The story opens in flashbacks, during an incidental bombing by the Allied Forces in World War II. A family is sitting at the dining room table eating their meal when air raid sirens go off. They grab their packed suitcases and make a dash for the shelter. While running down the stairs, there’s a thunderous crash, and moments later they are being chased down the stairs by an unexploded missile. As the bomb lays unexploded, we see stamped underneath a plate, Made in America. Seemingly, the point of the flashback is to show how America has a long and sloppy history of leaving its mark on parts of Europe, taking them for granted and using their resources when convenient only to abandon them in their times of need. Read more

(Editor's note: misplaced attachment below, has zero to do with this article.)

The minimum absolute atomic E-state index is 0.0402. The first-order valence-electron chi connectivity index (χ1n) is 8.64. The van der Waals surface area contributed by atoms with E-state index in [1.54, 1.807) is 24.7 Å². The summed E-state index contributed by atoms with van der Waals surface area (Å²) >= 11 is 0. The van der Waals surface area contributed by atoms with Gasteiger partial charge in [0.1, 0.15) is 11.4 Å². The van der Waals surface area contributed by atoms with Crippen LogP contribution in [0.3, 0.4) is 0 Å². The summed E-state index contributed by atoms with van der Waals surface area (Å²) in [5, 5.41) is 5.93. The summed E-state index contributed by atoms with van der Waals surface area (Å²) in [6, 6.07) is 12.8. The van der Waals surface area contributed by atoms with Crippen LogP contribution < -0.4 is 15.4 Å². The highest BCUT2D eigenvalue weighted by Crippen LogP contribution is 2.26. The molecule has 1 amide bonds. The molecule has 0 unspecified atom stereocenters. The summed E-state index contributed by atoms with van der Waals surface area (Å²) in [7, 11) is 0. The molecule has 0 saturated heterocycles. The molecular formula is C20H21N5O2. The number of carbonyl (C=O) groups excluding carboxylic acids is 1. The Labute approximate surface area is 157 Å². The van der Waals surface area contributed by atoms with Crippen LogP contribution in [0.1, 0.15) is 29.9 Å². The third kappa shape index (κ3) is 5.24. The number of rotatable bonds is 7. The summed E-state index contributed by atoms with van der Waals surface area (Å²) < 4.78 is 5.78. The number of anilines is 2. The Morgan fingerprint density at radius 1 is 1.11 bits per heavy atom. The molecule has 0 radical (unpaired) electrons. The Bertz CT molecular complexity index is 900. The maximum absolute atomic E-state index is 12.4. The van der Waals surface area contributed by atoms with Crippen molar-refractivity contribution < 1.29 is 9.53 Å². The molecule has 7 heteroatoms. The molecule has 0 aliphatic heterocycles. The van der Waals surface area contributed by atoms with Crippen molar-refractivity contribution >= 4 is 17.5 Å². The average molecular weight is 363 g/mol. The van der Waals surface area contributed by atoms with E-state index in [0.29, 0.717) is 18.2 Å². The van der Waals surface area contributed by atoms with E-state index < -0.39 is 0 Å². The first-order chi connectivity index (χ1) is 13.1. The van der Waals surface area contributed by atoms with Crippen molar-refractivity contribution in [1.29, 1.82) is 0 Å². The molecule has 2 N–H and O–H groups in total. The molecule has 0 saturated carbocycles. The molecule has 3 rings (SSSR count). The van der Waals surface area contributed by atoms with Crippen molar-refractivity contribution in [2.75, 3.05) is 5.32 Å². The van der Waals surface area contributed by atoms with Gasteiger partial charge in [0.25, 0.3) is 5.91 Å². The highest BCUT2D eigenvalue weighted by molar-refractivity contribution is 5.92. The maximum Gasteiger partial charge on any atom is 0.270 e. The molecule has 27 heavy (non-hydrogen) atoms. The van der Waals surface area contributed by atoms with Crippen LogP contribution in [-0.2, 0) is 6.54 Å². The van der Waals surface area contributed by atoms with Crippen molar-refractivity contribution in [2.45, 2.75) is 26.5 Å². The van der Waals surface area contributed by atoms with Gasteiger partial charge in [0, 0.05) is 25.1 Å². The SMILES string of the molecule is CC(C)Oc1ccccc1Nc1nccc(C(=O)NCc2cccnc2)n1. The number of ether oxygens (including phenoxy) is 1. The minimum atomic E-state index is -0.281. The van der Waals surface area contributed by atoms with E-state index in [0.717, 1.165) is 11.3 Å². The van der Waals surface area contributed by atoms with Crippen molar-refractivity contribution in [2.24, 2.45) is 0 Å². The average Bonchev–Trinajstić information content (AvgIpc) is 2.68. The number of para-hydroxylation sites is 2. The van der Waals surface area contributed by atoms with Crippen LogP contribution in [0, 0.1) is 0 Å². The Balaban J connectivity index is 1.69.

film review: GOMORRAH

Directed by Matteo Garrone
Produced by Domenico Procacci
Written by Maurizio Braucci, Ugo Chiti, Gianni Di Gregorio, Garrone, Massimo Gaudioso & Roberto Saviano, based on the book by Saviano
Released by IFC Films
Italian with English subtitles
Italy. 135 min. Not Rated
Cast: Marco Macor, Ciro Petrone, Salvatore Abruzzese, Toni Servillo, Carmine Paternoster, Gianfelice Imparato, Maria Nazionale & Salvatore Cantalupo

[Article originally appeared:]